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Get the Pin It button on your website and mobile apps
This is a big one. Adding the Pin It button to your website and mobile apps helps your readers bring your content onto Pinterest, which is what powers further discovery. Brands like Vogue Paris, Poshmark, and Buzzfeed all added the Pin It button and saw huge referral traffic increases because of it.
You can get buttons that appear next to your images or, for something more subtle, you can get a button that appears only when someone hovers over an image. It takes just a few lines of code to implement to your site's pages, and you can get everything you need at business.pinterest.com. There are a few different size and color options available so you can find something that looks best with your website.
(It might be obvious but this is why it's important to have an image to go with any of your stories -- you can't add something to Pinterest if it doesn't have an image.)
Add Rich Pins so people can take action
Rich Pins are Pins with more prominent branding and extra details so people can get more out of them. There are Rich Pins for articles, products, movies, recipes, and places. An article Pin shows the publisher, an article summary and the byline so people can decide if they want to dig in. Product Pins include automatically updated pricing and availability info and when the price on something drops, everyone who Pinned it gets an email notification. Recipes include ingredients and servings while place Pins include address and phone number.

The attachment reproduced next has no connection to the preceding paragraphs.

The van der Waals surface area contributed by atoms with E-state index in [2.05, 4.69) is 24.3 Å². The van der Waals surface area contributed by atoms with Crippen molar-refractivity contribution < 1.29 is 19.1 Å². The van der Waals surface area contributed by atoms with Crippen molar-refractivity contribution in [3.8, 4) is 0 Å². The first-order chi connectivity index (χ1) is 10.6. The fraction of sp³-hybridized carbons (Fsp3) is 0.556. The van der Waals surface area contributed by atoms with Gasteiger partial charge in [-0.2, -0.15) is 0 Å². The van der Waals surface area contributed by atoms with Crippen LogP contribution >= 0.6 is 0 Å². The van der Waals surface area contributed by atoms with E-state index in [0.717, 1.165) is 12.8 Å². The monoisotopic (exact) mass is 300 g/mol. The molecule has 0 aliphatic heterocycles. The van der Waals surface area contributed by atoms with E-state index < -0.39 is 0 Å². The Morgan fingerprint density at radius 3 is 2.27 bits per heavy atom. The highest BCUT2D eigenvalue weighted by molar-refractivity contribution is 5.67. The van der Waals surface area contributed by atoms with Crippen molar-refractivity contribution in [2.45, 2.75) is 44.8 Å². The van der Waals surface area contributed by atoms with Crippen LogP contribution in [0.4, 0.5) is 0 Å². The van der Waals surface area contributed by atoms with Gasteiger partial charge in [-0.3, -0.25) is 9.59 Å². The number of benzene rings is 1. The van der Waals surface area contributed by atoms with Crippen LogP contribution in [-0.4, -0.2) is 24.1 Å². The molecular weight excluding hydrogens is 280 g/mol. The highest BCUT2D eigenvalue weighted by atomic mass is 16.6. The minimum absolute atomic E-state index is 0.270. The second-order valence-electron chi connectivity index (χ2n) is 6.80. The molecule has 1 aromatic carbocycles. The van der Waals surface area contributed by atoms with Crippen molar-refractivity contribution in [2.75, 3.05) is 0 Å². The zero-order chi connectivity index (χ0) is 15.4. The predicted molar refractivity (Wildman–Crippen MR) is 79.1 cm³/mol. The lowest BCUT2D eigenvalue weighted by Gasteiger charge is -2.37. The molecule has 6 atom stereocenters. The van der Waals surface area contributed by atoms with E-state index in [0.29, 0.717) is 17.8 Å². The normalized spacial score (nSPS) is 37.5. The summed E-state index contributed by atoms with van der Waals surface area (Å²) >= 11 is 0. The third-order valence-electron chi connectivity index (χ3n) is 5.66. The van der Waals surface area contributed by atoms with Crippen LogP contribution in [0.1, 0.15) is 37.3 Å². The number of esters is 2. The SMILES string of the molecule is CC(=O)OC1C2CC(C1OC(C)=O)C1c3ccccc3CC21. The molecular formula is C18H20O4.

Also important: Rich Pins appear higher in search results and category feeds, so implementing the code to your site can pay off big when it comes to getting discovered.
To get Rich Pins, visit business.pinterest.com and click on Tools.
To view full image click here.
Get ready to promote your best Pins
We've been testing out our first ever advertising product, Promoted Pins.
Promoted Pins are regular Pins that you pay for to have more people see them. There's a premium CPM offering that displays Promoted Pins in categories and feeds like Everything and Popular. There's also a CPC offering for small and medium-sized businesses that appear in places like search results. Promoted Pins help you reach more of the right people at the exact moment they're looking for content like yours.
In six months, we've seen promising results. For example, brand advertisers achieved an average of 30 percent in earned media (free impressions) on their campaigns.
Ziploc wanted to reach the modern, active mom on Pinterest. "Pinterest is the perfect platform for Ziploc, a brand committed to arming mom with ways to contain the chaos of daily life," said Kelly Semrau, senior vice president, global corporate affairs, communications and sustainability for SC Johnson. "Bringing our Life Lessons campaign to Pinterest gave consumers an unexpected and meaningful way to engage with Ziploc and, in turn, gave Ziploc valuable feedback to understand what the Pinterest audience thinks of the brand and how Ziploc can best fit into her world."
Blue Apron, a meal delivery service that makes incredible home cooking accessible to everyone, uses Pinterest to educate people around eating with fresh, seasonal ingredients. Promoted Pins are among the top sources of traffic to its website, bringing a significant number of new customers to the service.
If you'd like to check out more case studies of partners doing these best practices well, click here.
Tram Nguyen leads the Partner Product Marketing efforts at Pinterest.
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"Pinterest logo on computer screen" image via Shutterstock.